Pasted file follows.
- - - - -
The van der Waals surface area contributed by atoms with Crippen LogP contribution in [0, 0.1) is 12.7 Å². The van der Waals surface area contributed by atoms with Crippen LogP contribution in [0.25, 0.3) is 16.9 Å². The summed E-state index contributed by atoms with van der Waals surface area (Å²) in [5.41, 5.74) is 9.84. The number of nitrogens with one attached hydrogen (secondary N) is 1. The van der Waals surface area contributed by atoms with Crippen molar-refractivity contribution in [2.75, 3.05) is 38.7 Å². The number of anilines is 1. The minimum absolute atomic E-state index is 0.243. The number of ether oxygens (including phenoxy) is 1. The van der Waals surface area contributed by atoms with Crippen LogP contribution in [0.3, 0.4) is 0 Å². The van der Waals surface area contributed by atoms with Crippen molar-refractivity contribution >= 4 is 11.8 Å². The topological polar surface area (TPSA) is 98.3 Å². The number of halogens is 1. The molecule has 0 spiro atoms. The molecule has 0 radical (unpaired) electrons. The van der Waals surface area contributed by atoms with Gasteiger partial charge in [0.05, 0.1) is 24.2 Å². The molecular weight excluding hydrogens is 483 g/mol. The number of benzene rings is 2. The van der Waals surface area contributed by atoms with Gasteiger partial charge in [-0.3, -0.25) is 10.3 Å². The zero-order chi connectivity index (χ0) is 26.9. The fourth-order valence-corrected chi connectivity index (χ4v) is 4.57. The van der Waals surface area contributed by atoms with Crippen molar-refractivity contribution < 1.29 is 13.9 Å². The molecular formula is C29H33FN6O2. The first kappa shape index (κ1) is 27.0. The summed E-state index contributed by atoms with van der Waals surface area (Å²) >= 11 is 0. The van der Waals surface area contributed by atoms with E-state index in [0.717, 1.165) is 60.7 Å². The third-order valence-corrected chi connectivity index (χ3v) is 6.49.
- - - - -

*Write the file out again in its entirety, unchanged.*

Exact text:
The van der Waals surface area contributed by atoms with Crippen LogP contribution in [0, 0.1) is 12.7 Å². The van der Waals surface area contributed by atoms with Crippen LogP contribution in [0.25, 0.3) is 16.9 Å². The summed E-state index contributed by atoms with van der Waals surface area (Å²) in [5.41, 5.74) is 9.84. The number of nitrogens with one attached hydrogen (secondary N) is 1. The van der Waals surface area contributed by atoms with Crippen molar-refractivity contribution in [2.75, 3.05) is 38.7 Å². The number of anilines is 1. The minimum absolute atomic E-state index is 0.243. The number of ether oxygens (including phenoxy) is 1. The van der Waals surface area contributed by atoms with Crippen LogP contribution in [0.3, 0.4) is 0 Å². The van der Waals surface area contributed by atoms with Crippen molar-refractivity contribution >= 4 is 11.8 Å². The topological polar surface area (TPSA) is 98.3 Å². The number of halogens is 1. The molecule has 0 spiro atoms. The molecule has 0 radical (unpaired) electrons. The van der Waals surface area contributed by atoms with Gasteiger partial charge in [0.05, 0.1) is 24.2 Å². The molecular weight excluding hydrogens is 483 g/mol. The number of benzene rings is 2. The van der Waals surface area contributed by atoms with Gasteiger partial charge in [-0.3, -0.25) is 10.3 Å². The zero-order chi connectivity index (χ0) is 26.9. The fourth-order valence-corrected chi connectivity index (χ4v) is 4.57. The van der Waals surface area contributed by atoms with Crippen molar-refractivity contribution < 1.29 is 13.9 Å². The molecular formula is C29H33FN6O2. The first kappa shape index (κ1) is 27.0. The summed E-state index contributed by atoms with van der Waals surface area (Å²) >= 11 is 0. The van der Waals surface area contributed by atoms with E-state index in [0.717, 1.165) is 60.7 Å². The third-order valence-corrected chi connectivity index (χ3v) is 6.49.